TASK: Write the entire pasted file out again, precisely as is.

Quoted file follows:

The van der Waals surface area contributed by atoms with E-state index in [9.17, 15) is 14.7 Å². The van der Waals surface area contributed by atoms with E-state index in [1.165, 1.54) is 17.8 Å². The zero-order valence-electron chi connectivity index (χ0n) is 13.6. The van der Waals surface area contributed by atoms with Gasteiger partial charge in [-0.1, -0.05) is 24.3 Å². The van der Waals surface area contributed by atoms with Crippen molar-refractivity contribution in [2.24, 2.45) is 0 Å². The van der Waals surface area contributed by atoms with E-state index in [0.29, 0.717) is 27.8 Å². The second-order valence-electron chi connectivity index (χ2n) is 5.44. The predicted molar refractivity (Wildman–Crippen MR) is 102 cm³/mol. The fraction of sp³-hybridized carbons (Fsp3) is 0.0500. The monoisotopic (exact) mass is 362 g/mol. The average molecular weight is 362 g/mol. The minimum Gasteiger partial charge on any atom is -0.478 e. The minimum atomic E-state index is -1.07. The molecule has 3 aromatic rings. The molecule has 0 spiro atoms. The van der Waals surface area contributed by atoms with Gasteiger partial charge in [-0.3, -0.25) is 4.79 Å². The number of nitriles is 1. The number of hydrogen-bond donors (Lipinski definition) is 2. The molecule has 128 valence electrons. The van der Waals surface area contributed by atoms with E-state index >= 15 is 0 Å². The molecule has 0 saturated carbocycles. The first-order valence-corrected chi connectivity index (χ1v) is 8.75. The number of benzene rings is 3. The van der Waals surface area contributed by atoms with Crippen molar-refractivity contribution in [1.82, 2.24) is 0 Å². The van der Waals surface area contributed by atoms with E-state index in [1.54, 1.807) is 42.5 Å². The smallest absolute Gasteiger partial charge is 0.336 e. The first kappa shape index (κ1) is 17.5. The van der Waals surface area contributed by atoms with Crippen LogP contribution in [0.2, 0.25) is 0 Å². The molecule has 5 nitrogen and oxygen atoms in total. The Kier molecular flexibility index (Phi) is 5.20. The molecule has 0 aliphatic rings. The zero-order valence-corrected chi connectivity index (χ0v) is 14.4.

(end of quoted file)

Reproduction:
The van der Waals surface area contributed by atoms with E-state index in [9.17, 15) is 14.7 Å². The van der Waals surface area contributed by atoms with E-state index in [1.165, 1.54) is 17.8 Å². The zero-order valence-electron chi connectivity index (χ0n) is 13.6. The van der Waals surface area contributed by atoms with Gasteiger partial charge in [-0.1, -0.05) is 24.3 Å². The van der Waals surface area contributed by atoms with Crippen molar-refractivity contribution in [2.24, 2.45) is 0 Å². The van der Waals surface area contributed by atoms with E-state index in [0.29, 0.717) is 27.8 Å². The second-order valence-electron chi connectivity index (χ2n) is 5.44. The predicted molar refractivity (Wildman–Crippen MR) is 102 cm³/mol. The fraction of sp³-hybridized carbons (Fsp3) is 0.0500. The monoisotopic (exact) mass is 362 g/mol. The average molecular weight is 362 g/mol. The minimum Gasteiger partial charge on any atom is -0.478 e. The minimum atomic E-state index is -1.07. The molecule has 3 aromatic rings. The molecule has 0 spiro atoms. The van der Waals surface area contributed by atoms with Gasteiger partial charge in [-0.3, -0.25) is 4.79 Å². The number of nitriles is 1. The number of hydrogen-bond donors (Lipinski definition) is 2. The molecule has 128 valence electrons. The van der Waals surface area contributed by atoms with E-state index >= 15 is 0 Å². The molecule has 0 saturated carbocycles. The first-order valence-corrected chi connectivity index (χ1v) is 8.75. The number of benzene rings is 3. The van der Waals surface area contributed by atoms with Crippen molar-refractivity contribution in [1.82, 2.24) is 0 Å². The van der Waals surface area contributed by atoms with E-state index in [1.54, 1.807) is 42.5 Å². The smallest absolute Gasteiger partial charge is 0.336 e. The first kappa shape index (κ1) is 17.5. The van der Waals surface area contributed by atoms with Crippen LogP contribution in [0.2, 0.25) is 0 Å². The molecule has 5 nitrogen and oxygen atoms in total. The Kier molecular flexibility index (Phi) is 5.20. The molecule has 0 aliphatic rings. The zero-order valence-corrected chi connectivity index (χ0v) is 14.4.